What about food?

There’s no pre-packaged or prepared food available. Unless you have some fruit trees or berries that happen to be fruiting and ripe (unlikely) and that you know aren’t poisonous, you’re going to have to kill something to eat and regain some energy: a bug, a reptile, a fish, a mollusc, another mammal. You could eat the flies that are feeding off your bacteria and sweat. Either way, you’re going to have to snuff some other life out so you can preserve your own—because your life depends on something else’s death.

You’re now truly at one with Nature; specifically the animal kingdom. Let’s hope, however, there isn’t another beautiful life form like wild dogs or pigs looking to survive Nature by eating you alive.

This isn’t the TV show, Naked and Afraid. There, they could take a tool of their choice, they had pre-show survival training, a partner for assistance, were placed in a pre-screened location and help was always close by if they needed it (even then they struggled immensely).

Here, however, you’re on your own. No tools, no partner, no pre-planned terrain with water and food and no one to get you out. If you twist your ankle, get sick from an infection/poison or don’t find shelter, water and food in time, no one’s getting you out. You’ll have to come to terms with how beautiful Nature and Life is as you’re dying from exposure, thirst, hunger, infection, poison, injury or as food for another animal.

Once the full weight of this quick and simple thought-experiment sinks in, you may realise that Life isn’t beautiful. It seems beautiful from the comfort, safety and support of civilisation.

Nature appears beautiful as a contrast to a busy city. The contrasting silence, openness and freedom make Nature appear beautiful. The fresh air, serene sounds and unencumbered visuals are uplifting to a body habituated by city bustle. But you’re just visiting. You’re clothed and supplied with technology to contact or return to civilisation. But if it’s just you and Nature, you’ll become dreadfully aware that Life is suffering, struggle and survival. Just ask a farmer in a remote location without modern machinery.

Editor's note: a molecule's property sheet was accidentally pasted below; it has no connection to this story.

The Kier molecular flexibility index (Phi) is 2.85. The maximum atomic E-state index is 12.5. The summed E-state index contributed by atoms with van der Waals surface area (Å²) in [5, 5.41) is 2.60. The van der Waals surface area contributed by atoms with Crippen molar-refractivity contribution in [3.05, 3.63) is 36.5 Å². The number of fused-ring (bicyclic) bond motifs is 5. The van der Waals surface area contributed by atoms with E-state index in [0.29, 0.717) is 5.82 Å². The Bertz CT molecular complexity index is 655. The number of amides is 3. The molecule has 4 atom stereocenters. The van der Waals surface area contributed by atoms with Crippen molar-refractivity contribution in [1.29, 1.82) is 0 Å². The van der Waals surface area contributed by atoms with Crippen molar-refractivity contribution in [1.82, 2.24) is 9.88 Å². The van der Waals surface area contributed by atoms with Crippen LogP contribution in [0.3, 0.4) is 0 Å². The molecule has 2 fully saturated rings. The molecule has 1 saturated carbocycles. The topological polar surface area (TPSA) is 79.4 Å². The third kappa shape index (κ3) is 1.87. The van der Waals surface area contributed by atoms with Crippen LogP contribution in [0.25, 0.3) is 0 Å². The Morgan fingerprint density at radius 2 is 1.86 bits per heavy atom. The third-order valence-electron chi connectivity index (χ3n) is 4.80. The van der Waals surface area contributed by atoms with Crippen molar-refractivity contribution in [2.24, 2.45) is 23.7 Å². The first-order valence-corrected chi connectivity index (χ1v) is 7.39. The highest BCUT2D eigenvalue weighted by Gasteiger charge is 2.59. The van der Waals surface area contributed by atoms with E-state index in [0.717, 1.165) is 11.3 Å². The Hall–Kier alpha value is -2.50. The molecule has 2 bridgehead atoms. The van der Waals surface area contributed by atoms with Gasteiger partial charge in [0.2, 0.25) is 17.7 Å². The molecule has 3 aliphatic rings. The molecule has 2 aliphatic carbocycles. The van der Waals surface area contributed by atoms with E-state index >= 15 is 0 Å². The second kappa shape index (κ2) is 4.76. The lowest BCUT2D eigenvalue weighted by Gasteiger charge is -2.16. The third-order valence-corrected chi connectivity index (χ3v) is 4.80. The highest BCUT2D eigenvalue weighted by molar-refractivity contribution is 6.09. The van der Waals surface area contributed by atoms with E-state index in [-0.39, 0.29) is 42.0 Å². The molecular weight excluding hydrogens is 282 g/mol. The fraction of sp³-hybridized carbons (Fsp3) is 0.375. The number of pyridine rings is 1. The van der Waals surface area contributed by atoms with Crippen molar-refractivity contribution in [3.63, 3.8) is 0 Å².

Disney lied to you

In this thought experiment, you’ve glimpsed the daily reality of our ancestors and every wild animal on the planet where every day is spent hunting, escaping, working and protecting off-spring, shelter or terrain from ever-present predators and invaders.

Talking about animals, we like to assume they’re noble and pure compared to humans. If you’d prefer to be an animal, then you’ll face a very short life of hunger, suffering and in a constant fight for survival in the wild. Inevitably you’d die alone being something else’s meal or via a slow death by starvation (if you’re lucky enough to survive being another’s prey). However, by that stage, the chances of being picked apart by scavengers (birds, dogs, insects, reptiles) while still alive are a certainty.

Let’s look at a few examples of Nature’s beauty to understand the suffering that life requires as the toll for its existence.

Chimpanzees are our closest evolutionary cousins differing by only 3% in DNA. As Jane Goodall unexpectedly discovered, they’re not the gentle, playful nature-loving apes everyone assumed. They can be incredibly combative, cruel and ruthless in a battle for hierarchy. A chimp group will wage war on other chimp groups, and gang up on a weak member and pummel him to death. A group of chimps will tear a caught monkey’s skin and limbs off while the monkey’s screeching in agony. Still barely alive, another chimp will take a bite of muscle, nerves and sinew. The monkey will only get respite from blood-loss, shock and death. 

Let’s look at another crowd favourite: dolphins.
Did you know that a group of male dolphins separate a female from her pod and then proceed to pack-rape her, perform infanticide, and rape and torture smaller dolphins and prey?